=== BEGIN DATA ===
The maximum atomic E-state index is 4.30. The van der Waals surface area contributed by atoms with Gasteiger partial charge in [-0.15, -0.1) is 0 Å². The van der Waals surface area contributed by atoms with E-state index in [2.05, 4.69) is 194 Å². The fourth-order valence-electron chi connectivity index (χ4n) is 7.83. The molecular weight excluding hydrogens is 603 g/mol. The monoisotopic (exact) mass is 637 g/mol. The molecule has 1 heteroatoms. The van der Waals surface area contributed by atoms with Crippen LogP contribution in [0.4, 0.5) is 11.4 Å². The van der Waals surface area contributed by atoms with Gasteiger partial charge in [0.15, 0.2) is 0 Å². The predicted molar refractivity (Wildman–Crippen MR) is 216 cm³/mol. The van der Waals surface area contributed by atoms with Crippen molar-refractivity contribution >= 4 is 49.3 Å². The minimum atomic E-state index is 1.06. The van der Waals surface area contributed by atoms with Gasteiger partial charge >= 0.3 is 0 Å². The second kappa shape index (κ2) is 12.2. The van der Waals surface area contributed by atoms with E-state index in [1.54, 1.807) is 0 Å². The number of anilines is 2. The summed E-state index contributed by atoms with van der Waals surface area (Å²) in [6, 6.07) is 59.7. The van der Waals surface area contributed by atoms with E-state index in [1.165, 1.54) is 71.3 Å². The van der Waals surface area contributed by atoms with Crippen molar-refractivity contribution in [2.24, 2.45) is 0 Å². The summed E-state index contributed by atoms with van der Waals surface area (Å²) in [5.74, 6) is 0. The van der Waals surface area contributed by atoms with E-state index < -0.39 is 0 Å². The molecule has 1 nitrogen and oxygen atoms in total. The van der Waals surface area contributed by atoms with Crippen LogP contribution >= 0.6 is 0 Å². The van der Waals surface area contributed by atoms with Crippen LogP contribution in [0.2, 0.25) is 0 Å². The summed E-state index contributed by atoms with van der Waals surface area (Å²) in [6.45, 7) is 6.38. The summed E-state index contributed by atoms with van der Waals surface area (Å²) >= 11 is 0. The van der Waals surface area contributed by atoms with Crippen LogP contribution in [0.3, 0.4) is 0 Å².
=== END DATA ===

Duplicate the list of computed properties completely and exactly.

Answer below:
The maximum atomic E-state index is 4.30. The van der Waals surface area contributed by atoms with Gasteiger partial charge in [-0.15, -0.1) is 0 Å². The van der Waals surface area contributed by atoms with E-state index in [2.05, 4.69) is 194 Å². The fourth-order valence-electron chi connectivity index (χ4n) is 7.83. The molecular weight excluding hydrogens is 603 g/mol. The monoisotopic (exact) mass is 637 g/mol. The molecule has 1 heteroatoms. The van der Waals surface area contributed by atoms with Crippen LogP contribution in [0.4, 0.5) is 11.4 Å². The van der Waals surface area contributed by atoms with Gasteiger partial charge in [0.15, 0.2) is 0 Å². The predicted molar refractivity (Wildman–Crippen MR) is 216 cm³/mol. The van der Waals surface area contributed by atoms with Crippen molar-refractivity contribution >= 4 is 49.3 Å². The minimum atomic E-state index is 1.06. The van der Waals surface area contributed by atoms with Gasteiger partial charge >= 0.3 is 0 Å². The second kappa shape index (κ2) is 12.2. The van der Waals surface area contributed by atoms with E-state index in [1.54, 1.807) is 0 Å². The number of anilines is 2. The summed E-state index contributed by atoms with van der Waals surface area (Å²) in [6, 6.07) is 59.7. The van der Waals surface area contributed by atoms with E-state index in [1.165, 1.54) is 71.3 Å². The van der Waals surface area contributed by atoms with Crippen molar-refractivity contribution in [2.24, 2.45) is 0 Å². The summed E-state index contributed by atoms with van der Waals surface area (Å²) in [5.74, 6) is 0. The van der Waals surface area contributed by atoms with E-state index < -0.39 is 0 Å². The molecule has 1 nitrogen and oxygen atoms in total. The van der Waals surface area contributed by atoms with Crippen LogP contribution >= 0.6 is 0 Å². The van der Waals surface area contributed by atoms with Crippen LogP contribution in [0.2, 0.25) is 0 Å². The summed E-state index contributed by atoms with van der Waals surface area (Å²) in [6.45, 7) is 6.38. The summed E-state index contributed by atoms with van der Waals surface area (Å²) >= 11 is 0. The van der Waals surface area contributed by atoms with Crippen LogP contribution in [0.3, 0.4) is 0 Å².